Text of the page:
Names are often given very intentionally, as they name an experience or a relationship that has been established through a new birth. Sarah and Abraham’s son is named Isaac, which means “he laughed.” Remember that Sarai laughed first when she thought she was pregnant, for no way this could be the reality for a woman as old as she. Abram’s mistress, an Egyptian slave girl, whose name was Hagar, was the first person in the Scriptures to name God. She gave birth to Abram’s first child, Ishmael, which means “God hears.” God hears her cry in the wilderness, and she uses the word: “El-roi” which means “the God who sees” and the well, where God visited her “beer la hai-roi “ the well of the Living One who sees me.

In the New Testament, the second testament relational definitions are also present. Throughout the Bible in its entirety we read lists of family connections. Matthew begins with “an account of the genealogy of Jesus the Messiah, the son of David, the son of Abraham. Abraham was the father of Isaac, and Isaac the father of Jacob, and Jacob the father of Judah and”…on and on. It is important to tell from where we come and therefore to where we are headed.

And in Jesus’ baptism, a voice from heaven declared: “This is my Son, the Beloved, with whom I am well pleased.” The relationship between Jesus and his Heavenly Parent is established at this point: God’s beloved. And we remember in our baptism that the relationship of choosing, of claiming, of being named by God is made known to ourselves and those who promise to support us in our journey of faith. In essence, God claims us as God’s own beloved, in life and in death, with whom God is well pleased. God names us in our baptism and claims that relationship of our Creator whose love never runs out.

The question of who we are, of who Jesus is, in relationship to his disciples, in relationship to the Roman Empire, in relationship to humanity for the rest of time comes to a head in our lesson this morning. Jesus asks his disciples, “Who do people say that the Son of Humanity is?” Is it a trick question? Is he waiting to see if they really get it yet, not only his role in their lives but his role in the redemption of the entire world, from that day forward, his role in giving us a new way to live, a way of liberation and justice that comes from a place of God’s love, love that is not boastful or selfish, as we are told in Paul’s first letter to the Corinthians?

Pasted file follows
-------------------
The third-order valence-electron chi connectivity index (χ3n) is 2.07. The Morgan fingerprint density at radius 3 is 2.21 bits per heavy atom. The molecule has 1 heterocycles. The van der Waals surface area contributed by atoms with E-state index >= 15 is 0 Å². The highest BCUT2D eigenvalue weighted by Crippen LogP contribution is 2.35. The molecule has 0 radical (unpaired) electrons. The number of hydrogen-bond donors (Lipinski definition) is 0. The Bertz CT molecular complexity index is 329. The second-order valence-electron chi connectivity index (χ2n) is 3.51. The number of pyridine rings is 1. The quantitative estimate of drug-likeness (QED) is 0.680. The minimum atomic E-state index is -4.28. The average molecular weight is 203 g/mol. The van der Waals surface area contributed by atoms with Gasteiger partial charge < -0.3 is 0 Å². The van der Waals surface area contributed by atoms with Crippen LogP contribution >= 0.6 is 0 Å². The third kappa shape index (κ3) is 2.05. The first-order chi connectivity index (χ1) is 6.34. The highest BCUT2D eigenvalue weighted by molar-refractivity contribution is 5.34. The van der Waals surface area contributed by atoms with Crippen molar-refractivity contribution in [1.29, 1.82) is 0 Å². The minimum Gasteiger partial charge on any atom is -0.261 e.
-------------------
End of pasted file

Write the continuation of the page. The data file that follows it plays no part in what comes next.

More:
So, who do we say Jesus is? The disciples tried to take a stab at it, they told him all the names that he had been called. Some say, John the Baptist, others Elijah, others Jeremiah, others one of the prophets. Jesus isn’t one whose identity, whose relationship with humanity can be easily put in a box, even from the beginning times of his days walking on the earth. But this isn’t really the question he was asking, the question of who do others say that he is. He wanted to know, you know, who the disciples said that he is.

Simon Peter, the one who would betray Jesus and would also be the Rock on which the Church stood, he answered correctly: “You are the Messiah! The Son of the living God!” And despite Jesus’ knowing of Peter’s impending behaviors, in spite of knowing how much Peter would hurt him, would betray him – not once, not twice but three times – Jesus claims his own relationship with Peter, God’s relationship with Peter, and calls him Blessed. Blessed are you, Simon son of Jonah!”

And then the pronouncement that comes to my Godson and to you and to me, that “flesh and blood” are not what determines the relationship between them, between us. It is not by flesh and blood that Simon Peter understands that Jesus is the Messiah, but instead our Creator is our connecting tissue, the arms that interlock while walking down the boardwalk, the hands that grasp in busy streets. It is Jesus who is our Messiah, the one who claims us, who identifies the Simon Peter in each of us and calls us still Blessed. It is Jesus who is our Messiah and is therefore our connecting blood across lines of difference which we have learned for too long we cannot cross.

Jesus is clear in his declaration of relationship with Peter, that Peter is Beloved. Peter is clear in his defining of Jesus, as Messiah, Son of the living God. In his times this was not an easy declaration, this slapped the face of the Roman Empire within which they lived and breathed, which tried to keep relationships across differences of class and political viewpoint separate and distinct.

And so regardless of our anxiety today about who we are in our own families of flesh and blood. Regardless of who others say that we are, how accurate or inaccurate those definitions may be. Regardless of the relationships where we feel most insecure and confused. Regardless of how comfortable we feel in this congregation in the in-between time that you experience. Regardless of the roles we are most uncomfortable in filling in our own lives. Regardless of it all, we can live in the assurance that Jesus gives to Peter, that we hear at our own Baptisms, that we are Blessed, we are God’s Beloved. We are given the freedom of connecting across lines of difference, difference that may seem insurmountable but with Jesus our Messiah, can be overcome.